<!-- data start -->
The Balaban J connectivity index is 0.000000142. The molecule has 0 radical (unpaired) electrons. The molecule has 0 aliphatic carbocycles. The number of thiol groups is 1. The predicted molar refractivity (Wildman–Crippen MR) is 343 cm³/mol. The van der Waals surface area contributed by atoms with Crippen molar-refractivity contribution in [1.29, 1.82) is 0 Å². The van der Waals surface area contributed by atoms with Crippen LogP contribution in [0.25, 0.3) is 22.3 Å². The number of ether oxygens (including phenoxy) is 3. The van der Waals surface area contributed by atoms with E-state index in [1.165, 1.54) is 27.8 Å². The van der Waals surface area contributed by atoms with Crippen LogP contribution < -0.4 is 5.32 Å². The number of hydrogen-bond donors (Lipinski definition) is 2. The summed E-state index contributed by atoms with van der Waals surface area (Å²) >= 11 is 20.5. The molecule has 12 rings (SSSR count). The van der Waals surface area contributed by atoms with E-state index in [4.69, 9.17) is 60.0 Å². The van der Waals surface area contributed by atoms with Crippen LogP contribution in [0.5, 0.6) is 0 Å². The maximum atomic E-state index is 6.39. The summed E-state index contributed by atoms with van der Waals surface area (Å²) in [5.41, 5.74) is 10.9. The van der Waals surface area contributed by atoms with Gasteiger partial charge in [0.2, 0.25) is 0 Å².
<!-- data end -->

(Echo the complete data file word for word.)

The Balaban J connectivity index is 0.000000142. The molecule has 0 radical (unpaired) electrons. The molecule has 0 aliphatic carbocycles. The number of thiol groups is 1. The predicted molar refractivity (Wildman–Crippen MR) is 343 cm³/mol. The van der Waals surface area contributed by atoms with Crippen molar-refractivity contribution in [1.29, 1.82) is 0 Å². The van der Waals surface area contributed by atoms with Crippen LogP contribution in [0.25, 0.3) is 22.3 Å². The number of ether oxygens (including phenoxy) is 3. The van der Waals surface area contributed by atoms with E-state index in [1.165, 1.54) is 27.8 Å². The van der Waals surface area contributed by atoms with Crippen LogP contribution < -0.4 is 5.32 Å². The number of hydrogen-bond donors (Lipinski definition) is 2. The summed E-state index contributed by atoms with van der Waals surface area (Å²) >= 11 is 20.5. The molecule has 12 rings (SSSR count). The van der Waals surface area contributed by atoms with E-state index in [4.69, 9.17) is 60.0 Å². The van der Waals surface area contributed by atoms with Crippen LogP contribution in [0.5, 0.6) is 0 Å². The maximum atomic E-state index is 6.39. The summed E-state index contributed by atoms with van der Waals surface area (Å²) in [5.41, 5.74) is 10.9. The van der Waals surface area contributed by atoms with Gasteiger partial charge in [0.2, 0.25) is 0 Å².